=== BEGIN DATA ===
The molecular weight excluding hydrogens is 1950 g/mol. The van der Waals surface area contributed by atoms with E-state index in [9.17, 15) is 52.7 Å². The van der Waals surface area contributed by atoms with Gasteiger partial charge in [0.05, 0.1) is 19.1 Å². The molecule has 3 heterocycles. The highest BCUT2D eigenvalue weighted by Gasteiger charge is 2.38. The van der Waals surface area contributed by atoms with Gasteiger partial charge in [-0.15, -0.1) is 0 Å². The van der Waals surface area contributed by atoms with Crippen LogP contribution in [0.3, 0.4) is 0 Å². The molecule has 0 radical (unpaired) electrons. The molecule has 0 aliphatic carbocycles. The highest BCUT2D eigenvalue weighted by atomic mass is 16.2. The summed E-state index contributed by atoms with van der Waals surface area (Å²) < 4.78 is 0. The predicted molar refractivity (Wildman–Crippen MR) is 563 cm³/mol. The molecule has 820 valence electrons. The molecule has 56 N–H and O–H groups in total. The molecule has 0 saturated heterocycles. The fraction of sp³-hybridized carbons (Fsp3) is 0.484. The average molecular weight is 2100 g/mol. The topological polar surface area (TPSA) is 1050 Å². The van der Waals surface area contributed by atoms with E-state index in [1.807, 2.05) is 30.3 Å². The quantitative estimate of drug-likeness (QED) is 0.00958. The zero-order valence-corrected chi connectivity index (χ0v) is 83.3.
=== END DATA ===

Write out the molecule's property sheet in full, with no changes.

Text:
The molecular weight excluding hydrogens is 1950 g/mol. The van der Waals surface area contributed by atoms with E-state index in [9.17, 15) is 52.7 Å². The van der Waals surface area contributed by atoms with Gasteiger partial charge in [0.05, 0.1) is 19.1 Å². The molecule has 3 heterocycles. The highest BCUT2D eigenvalue weighted by Gasteiger charge is 2.38. The van der Waals surface area contributed by atoms with Gasteiger partial charge in [-0.15, -0.1) is 0 Å². The van der Waals surface area contributed by atoms with Crippen LogP contribution in [0.3, 0.4) is 0 Å². The molecule has 0 radical (unpaired) electrons. The molecule has 0 aliphatic carbocycles. The highest BCUT2D eigenvalue weighted by atomic mass is 16.2. The summed E-state index contributed by atoms with van der Waals surface area (Å²) < 4.78 is 0. The predicted molar refractivity (Wildman–Crippen MR) is 563 cm³/mol. The molecule has 820 valence electrons. The molecule has 56 N–H and O–H groups in total. The molecule has 0 saturated heterocycles. The fraction of sp³-hybridized carbons (Fsp3) is 0.484. The average molecular weight is 2100 g/mol. The topological polar surface area (TPSA) is 1050 Å². The van der Waals surface area contributed by atoms with E-state index in [1.807, 2.05) is 30.3 Å². The quantitative estimate of drug-likeness (QED) is 0.00958. The zero-order valence-corrected chi connectivity index (χ0v) is 83.3.